Cindy Mendelson, PhD, RN
Tips on asking for help
Asking for help is key to managing your symptoms and to living a full life. Consider these tips.Printout PDF
Becoming your own advocate
An important part of living successfully with a chronic illness is learning to advocate for your needs. Some people are more comfortable doing this than others. You should feel free to ask a friend or family member to work with you as you learn to become a self-advocate.
See the resource on “Tips for asking for help.”
You may find that self-advocacy is important in:
- deciding who does certain chores at home.
- asking for changes at work that will make it easier for you to do your job.
- telling to your health care providers about what is important to you.
- accessing resources to which you are entitled, such as disability insurance.
Successful advocates have the ability to:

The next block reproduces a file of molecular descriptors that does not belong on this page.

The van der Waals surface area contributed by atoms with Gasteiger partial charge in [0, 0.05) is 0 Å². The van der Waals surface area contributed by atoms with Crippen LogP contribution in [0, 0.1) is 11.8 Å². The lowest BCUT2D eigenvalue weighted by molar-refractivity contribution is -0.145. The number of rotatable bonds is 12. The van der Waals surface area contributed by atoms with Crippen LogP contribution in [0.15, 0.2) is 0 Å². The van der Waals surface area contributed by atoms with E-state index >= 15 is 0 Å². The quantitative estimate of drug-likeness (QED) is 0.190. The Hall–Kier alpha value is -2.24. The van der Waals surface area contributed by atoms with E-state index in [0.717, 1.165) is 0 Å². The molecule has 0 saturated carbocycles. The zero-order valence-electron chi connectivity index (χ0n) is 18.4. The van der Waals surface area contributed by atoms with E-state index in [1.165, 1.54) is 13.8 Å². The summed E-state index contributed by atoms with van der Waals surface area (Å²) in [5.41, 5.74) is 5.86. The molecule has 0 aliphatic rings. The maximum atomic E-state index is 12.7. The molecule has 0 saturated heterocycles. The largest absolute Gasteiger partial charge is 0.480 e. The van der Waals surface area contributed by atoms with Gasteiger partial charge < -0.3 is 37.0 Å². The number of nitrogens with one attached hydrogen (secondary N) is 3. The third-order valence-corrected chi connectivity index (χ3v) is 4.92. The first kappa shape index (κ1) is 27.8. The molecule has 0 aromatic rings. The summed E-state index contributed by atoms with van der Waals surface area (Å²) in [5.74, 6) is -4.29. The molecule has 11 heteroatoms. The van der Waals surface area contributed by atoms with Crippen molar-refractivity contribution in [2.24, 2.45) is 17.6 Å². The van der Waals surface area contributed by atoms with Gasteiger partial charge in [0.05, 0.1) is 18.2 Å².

- Be assertive without being aggressive.
- Express feelings and concerns.
Create solutions to problems
- Develop a plan.
- Settle on a course of action.
Learning to use these skills will help you become an effective advocate for your needs. You probably have many of these skills and probably use them to help others, but you may need some practice in using them for yourself. One way to develop self-advocacy skills is to prepare for encounters in which you may need to advocate for yourself. This can be done by developing a plan that will lead to your getting what you need.